Adams Family Correspondence, volume 4

James Lovell to Abigail Adams

Abigail Adams to John Thaxter


Although the list enclosed by AA of the Braintree sailors who were made prisoners and sent to Mill Prison at Plymouth after capture of the Essex by the English privateer Queen Charlotte has not been found, it may be reconstructed by adding to the names of Jeriah Bass, Job Field, and Edward Savil, named in this letter, those of two Beales (Nathanael and another), Gridley and Lemuel Clark, Samuel Curtis, Lewis Glover, William Horton, Briant Newcombe, and Thomas Vinton. (The documents on which the present note is based are listed in a single sequence in a separate paragraph below.)

Before AA wrote, JA had already been apprised by five of the men themselves of their plight, had been requested by them to provide for their relief, and had responded promptly by sending them two guineas apiece through Edmund Jenings in Brussels for disbursement through Jenings' friend Michael Sawrey, a benevolently inclined merchant who lived in Plymouth. Before or at about the same time JA received AA's appeal, he had also heard directly from two more of the Braintree lads, had had letters singly or jointly from the parents of the rest of the twelve, and had received a plea for additional aid from the five he had supplied in October. To these requests, JA responded by having Jenings transmit, as he had before, 40s sterling to each of eight of the men, including two who had shared in the earlier distribution. At the same time he asked that Sawrey inform him through Jenings whether these or any of the others “befriended before” were in need of more and how much. Sawrey responded with a list of seven: Bass, the two Clarks, Curtis, Glover, Horton, and Vinton. JA advanced additional sums then or later, so that all or most of the twelve had received £4 or more each from him before their return to Braintree.

The letters to JA from the Braintree prisoners and their families in 1781–1782 make clear that all the financial aid given by JA was on the express promise of reimbursement. Since he had no public funds available for this purpose, the advances were out of his own funds. Most of the recipients attempted to repay AA, who put them off while awaiting instructions from her husband.

Although JA did not himself acknowledge to AA until Sept. 1782 that he had responded to her appeal in behalf of the prisoners, word of his “Benevolent exertions and generous aid” reached her through their families in July and August. By that time, “enlargement” or exchange of all twelve (whether or not by JA's efforts is not clear) had taken place, and by October eleven of them had reached Braintree.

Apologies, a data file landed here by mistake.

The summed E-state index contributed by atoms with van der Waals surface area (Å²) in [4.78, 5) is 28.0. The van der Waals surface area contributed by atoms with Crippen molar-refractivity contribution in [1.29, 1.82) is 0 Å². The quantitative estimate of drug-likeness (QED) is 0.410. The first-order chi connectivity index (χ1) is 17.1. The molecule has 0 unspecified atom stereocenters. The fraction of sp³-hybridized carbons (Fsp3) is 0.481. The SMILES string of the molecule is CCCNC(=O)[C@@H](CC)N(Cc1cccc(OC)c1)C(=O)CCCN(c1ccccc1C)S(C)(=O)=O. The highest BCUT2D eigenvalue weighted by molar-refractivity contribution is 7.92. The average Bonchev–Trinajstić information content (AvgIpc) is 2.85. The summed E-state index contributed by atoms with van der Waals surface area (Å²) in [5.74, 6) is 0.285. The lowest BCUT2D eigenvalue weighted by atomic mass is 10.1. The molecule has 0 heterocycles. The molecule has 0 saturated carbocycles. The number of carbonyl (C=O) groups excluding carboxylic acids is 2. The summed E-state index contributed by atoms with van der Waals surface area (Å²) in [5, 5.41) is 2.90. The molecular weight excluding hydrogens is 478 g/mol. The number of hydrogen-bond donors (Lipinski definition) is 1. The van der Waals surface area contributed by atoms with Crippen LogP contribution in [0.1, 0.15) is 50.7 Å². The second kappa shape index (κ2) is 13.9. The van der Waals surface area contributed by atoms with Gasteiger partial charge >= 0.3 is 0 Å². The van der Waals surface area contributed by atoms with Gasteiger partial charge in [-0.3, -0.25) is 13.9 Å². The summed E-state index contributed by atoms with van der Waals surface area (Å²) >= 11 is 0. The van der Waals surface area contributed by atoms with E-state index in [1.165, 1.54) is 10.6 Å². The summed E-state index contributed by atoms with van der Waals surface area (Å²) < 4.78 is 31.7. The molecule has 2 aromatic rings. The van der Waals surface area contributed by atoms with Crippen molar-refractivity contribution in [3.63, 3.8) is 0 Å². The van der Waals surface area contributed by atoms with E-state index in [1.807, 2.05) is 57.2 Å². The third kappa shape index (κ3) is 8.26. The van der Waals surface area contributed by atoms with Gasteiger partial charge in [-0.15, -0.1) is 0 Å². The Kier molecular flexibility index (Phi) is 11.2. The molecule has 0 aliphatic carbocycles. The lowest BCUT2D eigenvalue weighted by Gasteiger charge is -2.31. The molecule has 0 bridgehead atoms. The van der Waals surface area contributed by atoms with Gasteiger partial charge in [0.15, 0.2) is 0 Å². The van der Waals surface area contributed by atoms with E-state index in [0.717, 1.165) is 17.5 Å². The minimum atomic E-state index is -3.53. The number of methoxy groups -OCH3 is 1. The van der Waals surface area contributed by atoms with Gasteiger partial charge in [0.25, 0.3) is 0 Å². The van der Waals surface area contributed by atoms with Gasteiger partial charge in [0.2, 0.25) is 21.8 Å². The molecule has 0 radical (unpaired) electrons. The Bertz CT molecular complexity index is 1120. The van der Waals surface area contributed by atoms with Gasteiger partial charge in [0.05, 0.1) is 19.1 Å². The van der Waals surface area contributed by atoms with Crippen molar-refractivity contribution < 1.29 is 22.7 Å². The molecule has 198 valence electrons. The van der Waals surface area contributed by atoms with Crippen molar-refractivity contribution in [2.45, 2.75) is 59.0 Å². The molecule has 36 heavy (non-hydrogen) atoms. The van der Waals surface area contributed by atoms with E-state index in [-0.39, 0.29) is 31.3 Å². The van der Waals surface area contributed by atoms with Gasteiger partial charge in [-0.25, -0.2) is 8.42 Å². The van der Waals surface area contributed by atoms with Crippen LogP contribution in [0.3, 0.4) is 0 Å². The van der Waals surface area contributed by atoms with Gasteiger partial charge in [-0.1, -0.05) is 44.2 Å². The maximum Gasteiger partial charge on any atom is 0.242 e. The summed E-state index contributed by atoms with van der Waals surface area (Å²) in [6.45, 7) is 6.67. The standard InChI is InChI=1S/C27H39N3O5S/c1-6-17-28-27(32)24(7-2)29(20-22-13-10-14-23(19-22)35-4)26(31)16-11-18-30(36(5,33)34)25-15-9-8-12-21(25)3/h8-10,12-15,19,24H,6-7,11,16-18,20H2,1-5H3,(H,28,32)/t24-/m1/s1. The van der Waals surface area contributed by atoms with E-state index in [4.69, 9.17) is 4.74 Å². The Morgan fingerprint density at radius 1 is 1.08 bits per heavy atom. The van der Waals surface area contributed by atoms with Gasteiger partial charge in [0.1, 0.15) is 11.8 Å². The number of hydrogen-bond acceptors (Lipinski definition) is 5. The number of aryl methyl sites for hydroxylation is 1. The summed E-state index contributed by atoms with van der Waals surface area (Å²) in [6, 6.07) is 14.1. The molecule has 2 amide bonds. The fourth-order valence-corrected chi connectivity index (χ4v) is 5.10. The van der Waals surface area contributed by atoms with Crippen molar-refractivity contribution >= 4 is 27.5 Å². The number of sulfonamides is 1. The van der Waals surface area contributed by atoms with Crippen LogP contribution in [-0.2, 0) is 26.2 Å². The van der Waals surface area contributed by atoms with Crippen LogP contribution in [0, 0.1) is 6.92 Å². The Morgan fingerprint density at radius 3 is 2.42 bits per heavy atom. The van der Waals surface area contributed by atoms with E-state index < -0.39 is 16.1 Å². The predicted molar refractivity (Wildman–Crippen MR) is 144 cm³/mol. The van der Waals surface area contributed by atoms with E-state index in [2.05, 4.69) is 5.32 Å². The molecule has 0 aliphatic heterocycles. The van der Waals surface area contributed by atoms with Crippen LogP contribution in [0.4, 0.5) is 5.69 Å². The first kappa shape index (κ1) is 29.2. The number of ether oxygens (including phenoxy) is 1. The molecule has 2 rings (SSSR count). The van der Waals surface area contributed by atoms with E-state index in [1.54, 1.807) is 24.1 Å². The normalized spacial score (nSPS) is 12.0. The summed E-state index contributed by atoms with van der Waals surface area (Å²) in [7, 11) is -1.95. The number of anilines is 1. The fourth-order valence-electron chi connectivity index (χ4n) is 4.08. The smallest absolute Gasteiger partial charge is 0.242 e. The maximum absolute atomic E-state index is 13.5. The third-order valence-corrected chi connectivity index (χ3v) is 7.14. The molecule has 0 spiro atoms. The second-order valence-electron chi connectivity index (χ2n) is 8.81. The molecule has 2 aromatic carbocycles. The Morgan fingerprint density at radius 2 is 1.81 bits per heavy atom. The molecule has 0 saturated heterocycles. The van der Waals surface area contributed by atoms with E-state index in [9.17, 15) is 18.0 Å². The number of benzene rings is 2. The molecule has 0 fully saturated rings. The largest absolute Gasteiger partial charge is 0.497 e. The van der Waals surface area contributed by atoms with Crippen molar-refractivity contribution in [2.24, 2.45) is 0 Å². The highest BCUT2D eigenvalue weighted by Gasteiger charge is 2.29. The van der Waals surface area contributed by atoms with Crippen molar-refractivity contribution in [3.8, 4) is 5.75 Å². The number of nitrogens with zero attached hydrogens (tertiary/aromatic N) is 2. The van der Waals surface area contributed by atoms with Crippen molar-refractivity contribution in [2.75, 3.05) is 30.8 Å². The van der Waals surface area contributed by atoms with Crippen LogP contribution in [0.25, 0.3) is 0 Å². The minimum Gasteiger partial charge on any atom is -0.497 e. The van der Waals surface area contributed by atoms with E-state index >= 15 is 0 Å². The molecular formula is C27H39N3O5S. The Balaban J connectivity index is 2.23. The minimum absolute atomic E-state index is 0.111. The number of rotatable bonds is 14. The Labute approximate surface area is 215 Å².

Two additional prisoners at Plymouth, Capt. John Manley and Capt. Silas Talbot, apparently were added by Sawrey in the fall of 1781 to those JA had named to receive disbursements. What was evidently still another group, of whom the grandson of Rev. Charles Chauncy of Boston was one, escaped to the Netherlands in the summer of 1781 and were there given money and aid by JA. Beyond these instances, JA responded, without apparent success, to appeals in 1781–1782 to locate and aid in having exchanged, Benjamin Brackett, fifteen-year-old nephew of Joshua Brackett of Boston, and a Capt. Armstrong, friend of Tristram Dalton of Newburyport. It is edifying to find that two of the prisoners aided by JA while in the Netherlands turned up aboard the Active when AA sailed from Boston to Europe in that vessel in 1784. Dr. Chauncy's grandson, “A likely young fellow whose countanance is a good Letter of recommendation,” was serving as second mate of the Active; and Job Field, a seaman “whose place on board the ship I had procured for him,” AA recorded, was so “Handy, attentive, obligeing and kind, and so excellent a Nurse, that we all prized him” (AA, Diary, June-July 1784, in JA, Diary and Autobiography , 3:155, 162).

The documents on which the above account is based are listed in chronological order herewith. All are in the Adams Papers, and the letters between JA and AA that fall within the time span of the present volume are printed herein. Job Field et al. to JA, 8 Sept.; JA to Job Field et al., 24 Oct., LbC; JA to Edmund Jenings, 24 Oct.; Jenings to JA, 28 Oct., 26 Nov.; JA to Jenings, 29 Nov.; Samuel Bass 2d to JA, 13 Dec.; Joshua Brackett 260to JA, 15 Dec.; Thomas Vinton Jr. to JA, 20 Dec. 1781. Thomas Vinton Jr. to JA, 5 Feb.; Edward Savil et al. to JA, 14 Feb.; JA to Jenings, 21 Feb.; Jenings to JA, 31 March, 6 June; AA to JA, 17 July, 5 Aug., 3 Sept.; JA to AA 17 Sept.; AA to JA, 25 Oct.; Tristram Dalton to JA, 26 Oct. 1782. AA recounts taking tea with Michael Sawrey and his wife when the Adamses visited Plymouth, England, in 1787 (AA to Mary Smith Cranch, 15 Sept. 1787, MWA; quoted in JA, Diary and Autobiography , 3:209).